An intervention to reduce the sexual risk for HIV in young transgender women resulted in a nearly 40% reduction of condomless sex acts at 1-year follow-up compared with participants who received standard of care, according to study results published today in JAMA Pediatrics.
“For transgender women in the United States, evidence suggests that the prevalence of HIV is very high, including among young transgender women (YTW) aged 16 through 29 years,” Robert Garofalo MD, MPH, division chief of adolescent medicine and director of the Center for Gender, Sexuality and HIV Prevention at Ann & Robert H. Lurie Children’s Hospital of Chicago, and colleagues wrote.
Garofalo told Infectious Disease News that “the intervention was developed by and for transgender women based on their social realities. It was a community participatory project from start to finish, with YTW being part of every aspect of the study — from study design, to intervention development, to recruitment and study implementation.”
Garofalo and colleagues conducted a randomized clinical trial of Project LifeSkills, a group-delivered behavioral HIV prevention intervention, comparing it with standard of care. They enrolled 190 sexually active YTW from March 26, 2012, to Aug. 15, 2016, in Boston and Chicago. The study participants were born male but self-identified as female, transgender women or on the transfeminine spectrum and reported sexual risk in the preceding 4 months. They were randomly assigned 2:1 to receive LifeSkills intervention (n = 116) or standard of care only (n = 74). The LifeSkills intervention was delivered in 2-hour small group sessions twice a week for 3 consecutive weeks and used approaches recommended by a workgroup of the NIH Health Behavior Change Consortium.
The primary outcome was change in number of self-reported condomless anal or vaginal sex acts in 4 months before baseline and at 4-, 8- and 12-month visits.
The participants had a mean age of 23.4 years; 24.7% were white, 43.7% were black and 13.2% were Hispanic or Latina. Forty participants (21.1%) were HIV infected at baseline, including 35 with previous diagnoses and five participants with newly diagnosed HIV.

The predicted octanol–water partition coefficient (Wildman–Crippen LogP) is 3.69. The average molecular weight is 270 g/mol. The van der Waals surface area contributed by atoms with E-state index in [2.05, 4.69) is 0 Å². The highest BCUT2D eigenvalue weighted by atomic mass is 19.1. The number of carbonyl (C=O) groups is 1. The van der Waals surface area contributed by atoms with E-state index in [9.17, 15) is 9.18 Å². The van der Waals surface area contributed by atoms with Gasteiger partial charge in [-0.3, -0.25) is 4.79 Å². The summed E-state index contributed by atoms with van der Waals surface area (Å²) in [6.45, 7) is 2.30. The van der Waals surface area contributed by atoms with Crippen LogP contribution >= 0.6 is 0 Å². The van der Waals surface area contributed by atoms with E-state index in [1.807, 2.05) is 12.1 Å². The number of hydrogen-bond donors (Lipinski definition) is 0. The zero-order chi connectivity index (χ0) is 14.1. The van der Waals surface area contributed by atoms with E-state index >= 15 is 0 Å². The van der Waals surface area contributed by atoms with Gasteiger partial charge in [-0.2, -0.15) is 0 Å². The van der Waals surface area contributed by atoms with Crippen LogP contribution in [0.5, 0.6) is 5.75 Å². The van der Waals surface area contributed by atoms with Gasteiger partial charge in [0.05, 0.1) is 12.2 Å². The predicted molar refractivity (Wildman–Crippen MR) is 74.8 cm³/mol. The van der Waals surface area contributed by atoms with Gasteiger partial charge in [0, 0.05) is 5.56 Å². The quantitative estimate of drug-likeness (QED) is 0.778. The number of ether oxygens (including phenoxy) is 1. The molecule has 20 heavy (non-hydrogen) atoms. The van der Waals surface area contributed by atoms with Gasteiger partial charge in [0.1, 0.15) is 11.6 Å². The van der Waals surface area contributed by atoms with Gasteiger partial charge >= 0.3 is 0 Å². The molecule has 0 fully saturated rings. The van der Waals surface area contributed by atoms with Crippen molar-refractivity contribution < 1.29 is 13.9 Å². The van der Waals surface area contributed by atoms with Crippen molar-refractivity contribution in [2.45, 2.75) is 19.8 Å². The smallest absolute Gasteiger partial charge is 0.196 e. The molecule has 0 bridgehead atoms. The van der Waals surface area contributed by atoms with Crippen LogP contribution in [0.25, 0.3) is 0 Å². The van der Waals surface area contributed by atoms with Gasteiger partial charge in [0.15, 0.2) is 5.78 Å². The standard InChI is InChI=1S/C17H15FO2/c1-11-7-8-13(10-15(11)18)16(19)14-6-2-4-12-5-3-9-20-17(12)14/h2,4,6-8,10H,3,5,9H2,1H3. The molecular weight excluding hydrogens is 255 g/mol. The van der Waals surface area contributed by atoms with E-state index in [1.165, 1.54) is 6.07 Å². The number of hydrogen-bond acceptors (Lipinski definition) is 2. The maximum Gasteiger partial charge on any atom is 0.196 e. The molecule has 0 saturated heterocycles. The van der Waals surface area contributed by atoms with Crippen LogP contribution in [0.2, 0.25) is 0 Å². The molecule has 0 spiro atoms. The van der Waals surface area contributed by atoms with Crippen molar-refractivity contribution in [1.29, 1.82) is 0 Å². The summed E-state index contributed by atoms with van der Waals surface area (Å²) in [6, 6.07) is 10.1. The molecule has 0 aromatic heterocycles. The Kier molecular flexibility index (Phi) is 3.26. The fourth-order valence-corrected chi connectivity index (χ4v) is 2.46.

At 4 months, the LifeSkills cohort had a 30.8% greater mean reduction in condomless sex acts compared with the standard of care group (2.26 at baseline vs. 1.22 at 4 months, 2.69 at baseline vs. 2.10 at 4 months, respectively; RR = 0.69; 95% CI, 0.60-0.80). At 1 year, the LifeSkills cohort had a 39.8% greater mean reduction in condomless sex acts compared with the standard of care cohort (0.71 vs. 1.40; RR = 0.60; 95% CI, 0.50-0.72).
“Thirty-plus years into this epidemic, it is somewhat appalling that to date there has not been an intervention that has been shown to be effective with trans women — a demographic group well known to be if not at the highest risk for acquiring HIV, certainly a very high-risk group based largely upon sexual behavior,” Garofalo said. “This study changes that. Grounded in the social realities of the study population, it is the first study shown to have efficacy in reducing sexual risk for acquiring HIV among young trans women.
“Our hope is that LifeSkills can now be used by agencies all across the country that serve transwomen. And that it can be used coordination with other prevention strategies like [pre-exposure prophylaxis] as part of more holistic approached to curb the epidemic.”
In an accompanying editorial, Brittany J. Allen, MD, assistant professor of general pediatrics and adolescent medicine at the University of Wisconsin School of Medicine and Public Health, wrote, “To say that the burden of HIV among transgender women is disproportionately high greatly understates this inequity: transgender women have an estimated 48.8-fold increased odds of contracting HIV compared with other adults of reproductive age globally. Prevalence rates of HIV in transgender women are 21.7% and 19.1% in the United States and worldwide, respectively.”
She added that “Despite the limits and challenges of researching HIV in transgender women, both in this study and others, action to improve HIV prevention in this population is imperative. Perhaps most striking in this study is the high rate of HIV infection (21.1%) of this young group of participants at baseline, suggesting that prevention methods should target transgender women even younger than 16 to 29 years of age.” – by Bruce Thiel
The authors report no relevant financial disclosures.